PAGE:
We have no shortage of ideas on how to keep your workout sessions from getting stale. We’ve come up with routines inspired by your favorite TV shows, your relationship status and even your cat. But what about when the actual exercises are what’s boring you? The good news: That probably means you’re in pretty decent shape. The bad news: Tt probably also means you need to kick things up a notch.
Take the classic plank position, for example. Great for your core, hamstrings, glutes, balance and posture; not so great if you’re sick of holding still and staring at the ground. If you love the effects of a plank workout but want to make things more interesting, here are some ideas for how you can change it up and intensify the move.
1. Plank Shoulder Taps: Disrupting the stability of your plank will really make you zero in on tightening your core. Start up on your hands in a high plank, and then alternate picking up one hand at a time to touch your opposite shoulder. You’ll be tempted to let your hips rock side to side, but try to keep your body as controlled as possible to get the most out of the movement. Don’t go too quickly, and try to keep it up for one minute.
2. Plank Hip Dips: With this move, you do want to move your hips, but the motion should be slow and controlled. Start in a forearm plank, and slowly rotate to dip your hips to one side until you’re just above the ground. Come back to center, and then do the same thing on the other side. Repeat as many times as you can without losing your form.
3. Plank Jacks: Plank jacks are basically jumping jacks that get flipped horizontally, and also work your core. Start out in a plank position, with your hands directly beneath your shoulders and your feet together behind you. Jump them apart to either side of your exercise mat, then together, and repeat. See if you can keep going continuously for 30 seconds at a time, and build from there.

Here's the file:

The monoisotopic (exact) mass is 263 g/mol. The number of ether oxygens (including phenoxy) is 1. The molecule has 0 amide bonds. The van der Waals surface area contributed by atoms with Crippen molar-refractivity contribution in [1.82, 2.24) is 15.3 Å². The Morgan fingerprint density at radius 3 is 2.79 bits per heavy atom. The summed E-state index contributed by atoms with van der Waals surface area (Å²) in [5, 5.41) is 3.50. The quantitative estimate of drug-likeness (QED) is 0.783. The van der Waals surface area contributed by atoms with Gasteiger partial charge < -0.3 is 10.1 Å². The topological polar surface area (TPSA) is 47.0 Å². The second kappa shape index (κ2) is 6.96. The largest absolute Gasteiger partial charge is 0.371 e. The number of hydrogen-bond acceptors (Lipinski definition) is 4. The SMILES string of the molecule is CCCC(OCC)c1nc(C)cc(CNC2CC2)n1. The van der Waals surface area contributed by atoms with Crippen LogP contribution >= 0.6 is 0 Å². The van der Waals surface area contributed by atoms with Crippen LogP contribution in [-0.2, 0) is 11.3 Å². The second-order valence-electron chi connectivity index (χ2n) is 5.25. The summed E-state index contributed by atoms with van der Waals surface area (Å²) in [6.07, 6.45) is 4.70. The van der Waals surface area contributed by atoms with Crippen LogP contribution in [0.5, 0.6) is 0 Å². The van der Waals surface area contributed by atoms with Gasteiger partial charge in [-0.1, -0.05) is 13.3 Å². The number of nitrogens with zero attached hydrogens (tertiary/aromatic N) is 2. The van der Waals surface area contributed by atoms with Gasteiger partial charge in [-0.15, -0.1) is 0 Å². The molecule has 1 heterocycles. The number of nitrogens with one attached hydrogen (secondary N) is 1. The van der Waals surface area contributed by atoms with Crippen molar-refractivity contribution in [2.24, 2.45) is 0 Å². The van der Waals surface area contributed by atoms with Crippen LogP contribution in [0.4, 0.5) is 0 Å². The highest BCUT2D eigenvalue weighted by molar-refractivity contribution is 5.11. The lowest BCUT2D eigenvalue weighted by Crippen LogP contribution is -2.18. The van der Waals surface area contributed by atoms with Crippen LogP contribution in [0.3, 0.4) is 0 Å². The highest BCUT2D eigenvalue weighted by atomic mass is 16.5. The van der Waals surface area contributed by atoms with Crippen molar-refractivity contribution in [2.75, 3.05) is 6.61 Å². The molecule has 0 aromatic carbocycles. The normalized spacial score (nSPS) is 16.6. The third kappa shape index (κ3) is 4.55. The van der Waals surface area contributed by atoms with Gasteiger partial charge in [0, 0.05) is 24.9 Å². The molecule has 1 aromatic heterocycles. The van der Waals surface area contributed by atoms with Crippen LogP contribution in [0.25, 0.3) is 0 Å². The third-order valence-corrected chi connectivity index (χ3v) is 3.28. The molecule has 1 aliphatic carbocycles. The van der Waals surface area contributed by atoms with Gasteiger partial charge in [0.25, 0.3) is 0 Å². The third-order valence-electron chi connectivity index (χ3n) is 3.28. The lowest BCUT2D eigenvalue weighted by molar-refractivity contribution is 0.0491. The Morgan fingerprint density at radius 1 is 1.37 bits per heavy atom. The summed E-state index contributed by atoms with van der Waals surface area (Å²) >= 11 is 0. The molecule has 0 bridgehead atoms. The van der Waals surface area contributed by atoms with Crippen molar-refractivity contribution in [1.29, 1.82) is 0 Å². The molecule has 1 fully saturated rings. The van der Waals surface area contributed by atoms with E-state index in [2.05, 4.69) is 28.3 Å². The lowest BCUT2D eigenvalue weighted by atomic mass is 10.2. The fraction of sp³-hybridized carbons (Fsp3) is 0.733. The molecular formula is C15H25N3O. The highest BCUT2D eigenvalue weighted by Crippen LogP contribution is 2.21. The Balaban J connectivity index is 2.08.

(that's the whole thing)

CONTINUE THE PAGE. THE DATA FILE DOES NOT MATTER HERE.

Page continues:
4. Walking Plank: Don’t worry — you’re not actually taking your plank for a stroll down the street. We’re just going to add some more movement, to challenge your stability and put more focus on your arm muscles. Start in a high plank, then come down on your right forearm, followed by the left. Then, put your right hand on the ground, and push back up into your high plank. Get a rhythm going on that side for about 30 seconds, and then switch to leading with your left hand for the second set.
5. Plank Crunches: You might as well call this move “abs on abs on abs on abs.” Your plank is already working your core, but throwing crunches into the mix gives those muscles twice the workout while also giving you a major balance challenge. Start in a plank, and then lift one leg straight up off the ground behind you. Once you feel stable, raise your opposite hand straight out in front of you. If that’s feeling good, crunch your elbow to meet your knee underneath you, then stretch back out. Repeat for five reps on each side.
What are you favorite plank variations? Show us on Instagram and tag @BritandCo!